Working with kids is not easy by any definition; I think that's something we can all agree with. But isn't that what makes it so wonderful? I've always heard that being a teacher takes a special kind of person, but I wholeheartedly believe that working with kids makes you into a special person. The things I've learned working with kids are worth more to me as a person than any college class I've taken. Most days, the kids teach me more than I could ever teach them.

I know you could see this one coming: kids are patience builders.

Coming from a perfectionist who began teaching with a low tolerance for anything that went wrong, I've learned a lot about patience. Children are just learning, just beginning their lives. They haven't had enough experience to shape their conscious or moral standards. In their eyes, they have two models to form their foundation upon: their parents, and those around them. So how can we expect anything less than occasionally acting out or making mistakes? Maybe we're the ones they're modeling their silly behavior after at times. Kids may get into more trouble than we prefer, but we love them all the same.

Kids are, sometimes brutally, unquestionably honest.

If your hair is frizzy and sticking up everywhere, then they'll let you know that you look like a porcupine. Or why, they'll ask with a giggle, are those red bumps all over your face? I'm so thankful that I don't even have to keep myself humble; the kids do it for me… and I don't even have to ask! They will never hesitate to point out your flaws or mistakes, even if it's something that you're trying to conceal; you can never underestimate a child's observation skills. They continue to impress me every day.

They stay optimistic.

It doesn't matter if they've never painted before; they're going to paint a picture of a Tyrannosaurus Rex for their dad and he's going to love it. Being an optimistic person myself, it gives me high hopes to be around children who love life and look for the good in people. I think their optimism is quite contagious. If only I could catch onto being so excited about something that early in the morning.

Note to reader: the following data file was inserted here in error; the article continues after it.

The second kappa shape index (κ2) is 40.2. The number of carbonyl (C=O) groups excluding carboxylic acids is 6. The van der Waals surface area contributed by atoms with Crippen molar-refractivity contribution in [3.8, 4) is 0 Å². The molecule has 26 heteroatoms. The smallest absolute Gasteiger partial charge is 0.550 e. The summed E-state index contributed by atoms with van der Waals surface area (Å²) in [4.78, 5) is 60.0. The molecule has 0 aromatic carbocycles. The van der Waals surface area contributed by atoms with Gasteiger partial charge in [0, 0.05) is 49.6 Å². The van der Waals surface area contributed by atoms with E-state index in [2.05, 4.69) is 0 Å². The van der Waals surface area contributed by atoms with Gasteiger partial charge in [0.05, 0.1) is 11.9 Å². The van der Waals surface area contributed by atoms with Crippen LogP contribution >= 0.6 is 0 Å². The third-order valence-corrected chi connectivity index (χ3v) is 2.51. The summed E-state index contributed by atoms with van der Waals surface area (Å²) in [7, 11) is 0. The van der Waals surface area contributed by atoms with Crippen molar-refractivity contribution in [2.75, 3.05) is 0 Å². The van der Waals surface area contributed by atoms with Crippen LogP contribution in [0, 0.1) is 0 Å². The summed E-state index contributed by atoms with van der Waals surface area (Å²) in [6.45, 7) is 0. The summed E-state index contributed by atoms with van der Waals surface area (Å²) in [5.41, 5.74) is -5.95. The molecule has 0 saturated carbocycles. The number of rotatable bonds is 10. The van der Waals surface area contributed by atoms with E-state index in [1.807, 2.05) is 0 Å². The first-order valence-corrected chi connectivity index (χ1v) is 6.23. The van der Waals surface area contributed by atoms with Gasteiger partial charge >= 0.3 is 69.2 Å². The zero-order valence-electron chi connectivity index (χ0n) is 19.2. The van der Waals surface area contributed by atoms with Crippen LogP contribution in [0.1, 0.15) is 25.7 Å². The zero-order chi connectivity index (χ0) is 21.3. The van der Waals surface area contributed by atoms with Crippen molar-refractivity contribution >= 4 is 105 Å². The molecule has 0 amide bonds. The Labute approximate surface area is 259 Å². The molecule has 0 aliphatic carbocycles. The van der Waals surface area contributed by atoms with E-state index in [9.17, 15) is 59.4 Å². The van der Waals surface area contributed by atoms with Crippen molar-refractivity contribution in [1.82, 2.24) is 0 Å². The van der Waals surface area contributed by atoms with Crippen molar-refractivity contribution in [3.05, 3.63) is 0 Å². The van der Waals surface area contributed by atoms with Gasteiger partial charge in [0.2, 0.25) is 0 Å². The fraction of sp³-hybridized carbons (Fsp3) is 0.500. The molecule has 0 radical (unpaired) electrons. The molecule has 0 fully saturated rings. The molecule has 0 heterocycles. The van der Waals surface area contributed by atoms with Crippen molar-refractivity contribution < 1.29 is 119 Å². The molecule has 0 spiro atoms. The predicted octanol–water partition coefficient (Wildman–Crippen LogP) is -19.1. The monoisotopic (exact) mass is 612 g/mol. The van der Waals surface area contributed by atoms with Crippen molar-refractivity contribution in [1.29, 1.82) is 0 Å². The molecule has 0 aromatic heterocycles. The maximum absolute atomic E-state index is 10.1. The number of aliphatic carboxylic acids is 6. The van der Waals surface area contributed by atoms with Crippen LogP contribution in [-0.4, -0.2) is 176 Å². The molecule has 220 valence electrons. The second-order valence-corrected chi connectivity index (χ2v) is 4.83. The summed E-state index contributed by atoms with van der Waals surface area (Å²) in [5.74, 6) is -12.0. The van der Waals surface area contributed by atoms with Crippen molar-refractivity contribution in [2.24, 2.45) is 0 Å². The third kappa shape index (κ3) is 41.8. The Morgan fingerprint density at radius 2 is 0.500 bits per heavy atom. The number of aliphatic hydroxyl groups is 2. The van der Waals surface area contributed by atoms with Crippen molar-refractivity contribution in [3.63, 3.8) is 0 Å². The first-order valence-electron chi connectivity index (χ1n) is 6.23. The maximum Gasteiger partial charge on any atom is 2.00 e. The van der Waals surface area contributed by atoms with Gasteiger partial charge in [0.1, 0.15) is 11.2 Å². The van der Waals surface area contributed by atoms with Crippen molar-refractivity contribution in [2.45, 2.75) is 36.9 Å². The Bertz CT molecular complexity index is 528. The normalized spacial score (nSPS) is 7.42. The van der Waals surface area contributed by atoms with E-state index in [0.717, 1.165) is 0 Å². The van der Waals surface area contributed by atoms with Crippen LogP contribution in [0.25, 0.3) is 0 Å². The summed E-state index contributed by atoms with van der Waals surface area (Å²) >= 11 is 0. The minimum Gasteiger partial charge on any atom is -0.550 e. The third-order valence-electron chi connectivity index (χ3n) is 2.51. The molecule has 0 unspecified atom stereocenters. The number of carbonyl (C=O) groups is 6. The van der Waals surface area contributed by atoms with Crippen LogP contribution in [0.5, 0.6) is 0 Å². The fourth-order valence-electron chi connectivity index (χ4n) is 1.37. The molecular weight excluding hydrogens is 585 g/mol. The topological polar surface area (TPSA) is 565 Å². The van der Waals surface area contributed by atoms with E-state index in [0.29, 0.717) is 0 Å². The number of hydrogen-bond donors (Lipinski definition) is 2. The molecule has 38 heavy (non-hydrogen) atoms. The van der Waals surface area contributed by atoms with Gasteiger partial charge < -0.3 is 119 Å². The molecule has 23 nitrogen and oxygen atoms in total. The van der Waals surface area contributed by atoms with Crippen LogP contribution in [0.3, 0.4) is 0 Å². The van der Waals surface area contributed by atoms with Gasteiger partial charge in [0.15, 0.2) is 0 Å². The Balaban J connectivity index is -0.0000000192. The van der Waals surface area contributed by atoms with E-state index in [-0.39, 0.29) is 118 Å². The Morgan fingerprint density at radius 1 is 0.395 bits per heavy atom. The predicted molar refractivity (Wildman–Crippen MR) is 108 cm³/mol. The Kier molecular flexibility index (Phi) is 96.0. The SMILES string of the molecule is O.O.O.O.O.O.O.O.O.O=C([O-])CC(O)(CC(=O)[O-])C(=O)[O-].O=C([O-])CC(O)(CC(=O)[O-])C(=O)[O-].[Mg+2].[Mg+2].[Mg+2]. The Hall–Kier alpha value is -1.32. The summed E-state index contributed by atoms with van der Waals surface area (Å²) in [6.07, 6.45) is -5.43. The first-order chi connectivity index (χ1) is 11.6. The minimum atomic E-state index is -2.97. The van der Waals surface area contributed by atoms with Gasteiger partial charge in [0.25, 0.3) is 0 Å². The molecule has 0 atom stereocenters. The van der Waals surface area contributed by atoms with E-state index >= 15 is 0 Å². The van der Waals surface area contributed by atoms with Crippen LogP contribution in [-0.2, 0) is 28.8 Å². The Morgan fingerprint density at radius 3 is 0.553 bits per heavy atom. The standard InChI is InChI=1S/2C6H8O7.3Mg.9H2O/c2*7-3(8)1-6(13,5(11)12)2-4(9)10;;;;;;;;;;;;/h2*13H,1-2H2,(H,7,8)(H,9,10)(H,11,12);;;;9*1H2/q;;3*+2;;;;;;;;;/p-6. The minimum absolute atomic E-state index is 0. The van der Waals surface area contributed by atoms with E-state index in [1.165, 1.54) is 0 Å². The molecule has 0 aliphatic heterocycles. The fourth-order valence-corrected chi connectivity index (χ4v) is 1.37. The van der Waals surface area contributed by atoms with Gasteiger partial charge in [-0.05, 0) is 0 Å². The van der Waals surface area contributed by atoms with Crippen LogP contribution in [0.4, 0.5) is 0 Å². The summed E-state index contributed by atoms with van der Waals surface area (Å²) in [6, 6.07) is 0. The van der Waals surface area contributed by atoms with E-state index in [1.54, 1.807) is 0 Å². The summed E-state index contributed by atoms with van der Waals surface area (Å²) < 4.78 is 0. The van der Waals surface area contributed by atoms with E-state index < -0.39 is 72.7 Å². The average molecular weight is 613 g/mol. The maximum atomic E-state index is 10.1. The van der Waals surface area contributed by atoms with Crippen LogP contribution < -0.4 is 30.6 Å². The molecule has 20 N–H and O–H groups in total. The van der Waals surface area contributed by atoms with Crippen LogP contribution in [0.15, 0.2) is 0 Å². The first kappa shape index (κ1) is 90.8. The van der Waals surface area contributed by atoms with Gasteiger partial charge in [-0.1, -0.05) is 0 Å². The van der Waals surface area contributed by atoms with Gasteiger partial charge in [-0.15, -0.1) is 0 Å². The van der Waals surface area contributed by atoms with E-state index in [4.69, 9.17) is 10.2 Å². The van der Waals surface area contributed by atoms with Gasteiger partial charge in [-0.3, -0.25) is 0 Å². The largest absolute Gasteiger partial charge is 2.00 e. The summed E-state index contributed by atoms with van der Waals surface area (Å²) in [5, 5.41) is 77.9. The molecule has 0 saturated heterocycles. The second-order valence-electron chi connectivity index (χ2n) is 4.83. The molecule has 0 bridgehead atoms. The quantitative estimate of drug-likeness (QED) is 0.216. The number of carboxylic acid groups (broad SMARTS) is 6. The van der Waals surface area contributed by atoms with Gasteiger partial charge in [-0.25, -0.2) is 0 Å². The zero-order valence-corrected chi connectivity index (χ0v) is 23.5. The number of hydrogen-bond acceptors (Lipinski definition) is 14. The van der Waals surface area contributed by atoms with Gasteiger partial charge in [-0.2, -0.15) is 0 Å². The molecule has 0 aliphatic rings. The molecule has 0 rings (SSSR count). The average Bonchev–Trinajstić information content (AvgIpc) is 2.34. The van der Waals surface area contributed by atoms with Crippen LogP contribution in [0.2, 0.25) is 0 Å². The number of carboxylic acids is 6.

Also, with children comes continuous laughter and fun.

Working with them brings out the 5-year-old in me (not that I don't act like I'm five years old all the time). Whether it's bringing inanimate objects to life or imaginary friends, kids know how to have fun no matter the circumstance. You have to be creative with them, constantly making up games and characters to keep up with their imagination. You kids keep me young... or age me twice as fast. You decide.

Their innocence is refreshing.

They haven't experienced the world yet to spoil their minds, and I continuously wish that I could be so innocent minded. In the words of Patrick Rothfuss, “When we are children we seldom think of the future. This innocence leaves us free to enjoy ourselves as few adults can. The day we fret about the future is the day we leave our childhood behind." You took the words right out of my mouth, Rothfuss. It's nice to be around little ones so untainted.

They're always there to lift you up.

There is truly no better feeling than a child making something for you, because they used their time and their resources that they could've spent doing anything else. When I have my own classroom, I'll be eager to display all of the gifts my kids have graciously given me. They love seeing their work hanging up because they know we treasure it. But the tangible gifts are only a small portion of what truly matters, which is the sentiment that I so often receive from kids. If I'm down and out, they can tell. If they run up and give me a hug or a smile so big, it never fails to brighten my day.

Lastly and most importantly, kids are authentic.

They're completely themselves, because the cruel world hasn't given them a reason not to be. They're unashamedly bold and that's something that we should all strive for. Kids are friends with whoever they want, and they don't distinguish each other by race or beliefs, but simply see each other for who they are. It's OK to be different. As the older generation, it's our job to set an example for our kids to be themselves and to love life.